WASHINGTON (AP) — Republicans are outraising Democrats in nearly a dozen open Senate races, increasing their hopes of significantly narrowing the Democrats' majority in November.
The differences are dramatic in some cases, such as Ohio. Republican nominee Rob Portman raised $2.6 million in the quarter than ended June 30, compared to about $1 million raised by Democrat Lee Fisher. Portman held a big cash-on-hand advantage: $8.8 million to $1 million, according to campaign finance reports filed Thursday. The two are seeking the seat being vacated by Republican George Voinovich.
Fundraising is more competitive in Kentucky, where GOP Sen. Jim Bunning is retiring. Rand Paul, who won a tough GOP primary, raised $1.1 million for the quarter. Democrat Jack Conway raised slightly less than that from donors, and he lent his campaign another $400,000. Neither campaign had more than $750,000 in the bank at the quarter's end.
Money separates the viable candidates from the also-rans, allowing hopefuls to run day-to-day campaign operations and buy expensive television ads. Cash also attracts more money from donors. Republicans need a net win of 10 seats to seize control of the Senate, and they're counting on well-funded candidates to deliver.
Most worrisome to Democrats is their lackluster fundraising in states where their members are retiring.
In Illinois, Republican Mark Kirk raised $2.3 million, while Democrat Alexi Giannoulias raised about $900,000. Kirk had nearly four times more money in the bank.
In Indiana, where Democratic Sen. Evan Bayh is leaving, Republican Dan Coats raised $1.5 million in the quarter, while Democrat Brad Ellsworth took in about $600,000. Ellsworth's campaign had somewhat more cash at the quarter's end, however.
Republicans are counting on rich self-funders in several states, such as Connecticut. Former pro wrestling magnate Linda McMahon has poured $21.5 million into her campaign to succeed retiring Democratic Sen. Chris Dodd. She has spent heavily, and reported having $3.2 million on June 30.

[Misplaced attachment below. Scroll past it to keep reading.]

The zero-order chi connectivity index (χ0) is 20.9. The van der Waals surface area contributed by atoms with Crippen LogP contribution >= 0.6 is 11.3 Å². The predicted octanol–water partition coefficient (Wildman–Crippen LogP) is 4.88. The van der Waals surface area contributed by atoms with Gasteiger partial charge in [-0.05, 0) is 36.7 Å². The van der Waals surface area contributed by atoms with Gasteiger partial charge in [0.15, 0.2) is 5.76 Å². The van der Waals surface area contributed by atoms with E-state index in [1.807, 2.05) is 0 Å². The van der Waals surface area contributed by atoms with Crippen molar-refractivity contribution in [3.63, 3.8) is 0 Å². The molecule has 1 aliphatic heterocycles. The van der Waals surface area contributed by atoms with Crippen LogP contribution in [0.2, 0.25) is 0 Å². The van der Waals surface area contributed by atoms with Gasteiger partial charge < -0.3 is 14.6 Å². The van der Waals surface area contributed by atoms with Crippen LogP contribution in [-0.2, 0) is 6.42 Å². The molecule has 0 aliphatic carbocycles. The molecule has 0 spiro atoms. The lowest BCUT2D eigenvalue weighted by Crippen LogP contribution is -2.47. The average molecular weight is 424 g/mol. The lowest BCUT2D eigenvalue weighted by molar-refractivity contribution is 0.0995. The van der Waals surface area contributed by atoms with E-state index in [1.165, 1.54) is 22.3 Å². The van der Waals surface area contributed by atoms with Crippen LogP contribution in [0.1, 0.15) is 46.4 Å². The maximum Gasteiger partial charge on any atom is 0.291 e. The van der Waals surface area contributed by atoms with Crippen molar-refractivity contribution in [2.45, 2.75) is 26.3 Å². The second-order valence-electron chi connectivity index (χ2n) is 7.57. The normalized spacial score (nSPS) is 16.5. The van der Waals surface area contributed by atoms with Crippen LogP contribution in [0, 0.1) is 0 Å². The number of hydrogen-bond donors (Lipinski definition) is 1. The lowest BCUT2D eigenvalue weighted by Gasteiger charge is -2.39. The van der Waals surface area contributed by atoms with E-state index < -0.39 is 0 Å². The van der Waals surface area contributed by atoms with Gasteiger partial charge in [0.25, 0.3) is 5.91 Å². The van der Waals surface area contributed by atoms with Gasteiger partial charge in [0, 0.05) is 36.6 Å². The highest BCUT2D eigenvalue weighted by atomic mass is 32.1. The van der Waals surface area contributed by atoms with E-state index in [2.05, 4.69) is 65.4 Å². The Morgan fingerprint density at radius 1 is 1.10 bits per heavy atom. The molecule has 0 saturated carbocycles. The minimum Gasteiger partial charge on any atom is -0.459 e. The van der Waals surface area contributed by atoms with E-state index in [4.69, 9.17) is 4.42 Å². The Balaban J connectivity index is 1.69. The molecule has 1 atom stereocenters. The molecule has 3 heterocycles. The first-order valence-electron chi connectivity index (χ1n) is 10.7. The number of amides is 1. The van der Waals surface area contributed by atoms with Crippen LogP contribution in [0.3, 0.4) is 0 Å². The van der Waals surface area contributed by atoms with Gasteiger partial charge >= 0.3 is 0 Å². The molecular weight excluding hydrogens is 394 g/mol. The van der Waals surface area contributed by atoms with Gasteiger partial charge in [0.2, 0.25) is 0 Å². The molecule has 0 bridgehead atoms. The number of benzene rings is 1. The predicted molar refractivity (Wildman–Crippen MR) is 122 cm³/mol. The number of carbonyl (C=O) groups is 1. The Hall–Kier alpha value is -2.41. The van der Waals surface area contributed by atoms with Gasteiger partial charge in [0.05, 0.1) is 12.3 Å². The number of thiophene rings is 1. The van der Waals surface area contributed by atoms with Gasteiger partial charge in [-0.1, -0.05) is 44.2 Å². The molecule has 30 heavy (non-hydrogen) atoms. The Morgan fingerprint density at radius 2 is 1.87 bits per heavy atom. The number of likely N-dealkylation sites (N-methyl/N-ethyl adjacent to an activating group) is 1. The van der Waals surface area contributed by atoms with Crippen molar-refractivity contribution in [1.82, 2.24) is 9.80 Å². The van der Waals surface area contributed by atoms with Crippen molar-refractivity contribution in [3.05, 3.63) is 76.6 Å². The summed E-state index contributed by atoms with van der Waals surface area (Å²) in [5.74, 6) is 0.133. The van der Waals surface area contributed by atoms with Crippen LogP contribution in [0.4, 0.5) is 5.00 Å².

Her likely Democratic opponent, state Attorney General Richard Blumenthal, had $2.1 million in cash after raising more than $1 million in the quarter.
Less wealthy Republicans are doing well elsewhere. In Pennsylvania, Republican Pat Toomey raised more than $3 million in the quarter, and had $4.6 million on hand. Democratic nominee Joe Sestak, who defeated incumbent Arlen Specter in a tough primary, raised $1.9 million for the quarter. He had about $2 million on hand.
In Florida, Gov. Charlie Crist, an independent Senate candidate, raised $1.8 million during the quarter and had $8.2 million on hand. Republican Marco Rubio raised $4.5 million and had $4.4 million on hand.
Democrat Kendrick Meek raised more than $1 million in the quarter and held more than $4 million at the end. Billionaire Democrat Jeff Greene, a self-funder, has spent $5.9 million on the race.
"The momentum we're seeing on the ground and in the polls is translating to strong financial support," said Amber Marchand, a spokeswoman for the GOP campaign committee.